Advance registration for the JEE is required. The College will send notification to all eligible candidates approximately two months in advance of the examination date. Only eligible candidates are permitted to take the JEE. To be eligible, the candidate must have submitted an application for registration to the College and received written confirmation of eligibility. The fee for taking the JEE is, in all cases, payable in advance of taking the examination. Please see Appendix A, Fees in the Registration Process, for the current fee.

If a candidate finds that he/she is unable to attend the examination, the examination fee will be refunded, less a $15.00 administrative charge, provided the candidate notifies the College at least 24 hours before the examination.

Number of attempts at the JEE
Candidates may attempt the JEE a maximum of four times. Supervised members must, in order to remain in good standing, attempt the JEE within a year of issuance of the certificate authorizing supervised practice.

Candidates who cannot demonstrate through the passing of the JEE, the knowledge of the legislation, ethics and standards relevant to the practice of psychology in Ontario, are not permitted to continue to practise indefinitely under supervision. The certificate authorizing supervised practice may not be issued for a period of greater than two years.

Should the certificate authorizing supervised practice be suspended at the two year point for failure to pass the JEE (before reaching the maximum number of attempts permitted at the JEE), candidates may subsequently:

i) submit a passing score on the JEE;
ii) submit  agreement  forms from two supervisors  in  accordance  with  the  guidelines  for supervised practice; and
iii) submit the same Declaration of Competence that was in effect at the time of the suspension. At the discretion of the Registration Committee, applicants may remove categories from the Declaration of Competence, but may not make additions.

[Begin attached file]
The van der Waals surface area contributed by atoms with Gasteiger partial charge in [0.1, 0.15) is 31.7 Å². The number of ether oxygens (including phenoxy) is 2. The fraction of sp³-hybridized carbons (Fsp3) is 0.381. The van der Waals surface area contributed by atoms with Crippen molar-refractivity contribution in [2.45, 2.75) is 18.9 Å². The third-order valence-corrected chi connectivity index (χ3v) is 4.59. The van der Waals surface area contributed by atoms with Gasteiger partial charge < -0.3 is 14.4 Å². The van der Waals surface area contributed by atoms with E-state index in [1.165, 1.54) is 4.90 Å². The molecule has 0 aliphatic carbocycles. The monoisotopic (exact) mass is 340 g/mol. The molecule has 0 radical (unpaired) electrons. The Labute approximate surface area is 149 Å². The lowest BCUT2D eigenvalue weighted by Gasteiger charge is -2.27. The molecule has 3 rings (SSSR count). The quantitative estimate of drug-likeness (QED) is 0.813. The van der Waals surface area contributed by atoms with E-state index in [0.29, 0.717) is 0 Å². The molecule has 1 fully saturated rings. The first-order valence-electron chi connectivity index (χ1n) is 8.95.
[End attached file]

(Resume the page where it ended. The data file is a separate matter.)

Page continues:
The certificate authorizing supervised practice will then be re-issued for a period of not less than three months nor more than nine months to enable the supervised member to proceed to an Oral Examination with current ratings from supervisors to indicate readiness for autonomous practice.

Language of the JEE
The JEE is provided to all candidates in a bilingual format printed with the English language version of the examination of the right hand side of the booklet and with the French language version on the left side.

The Registration Regulation, Section 3. 2., states that, “The applicant must be able with reasonable fluency to speak and write either English or French.” Therefore, candidates for whom English or French is not a first language must prepare to write the JEE in the standard writing time.

Examination accommodations
The College ensures that examination centres are fully accessible. Candidates who require examination accommodations arising from documented disabilities or impairments must complete the College’s Examination Accommodation Form and provide the College with the required supporting documentation. The form may be completed at the time of initial application to the College, or later if necessary. In order to allow the College sufficient time to approve and arrange the specified accommodation, applicants are required to submit the form and supporting documentation at least 60 calendar days prior to the examination date.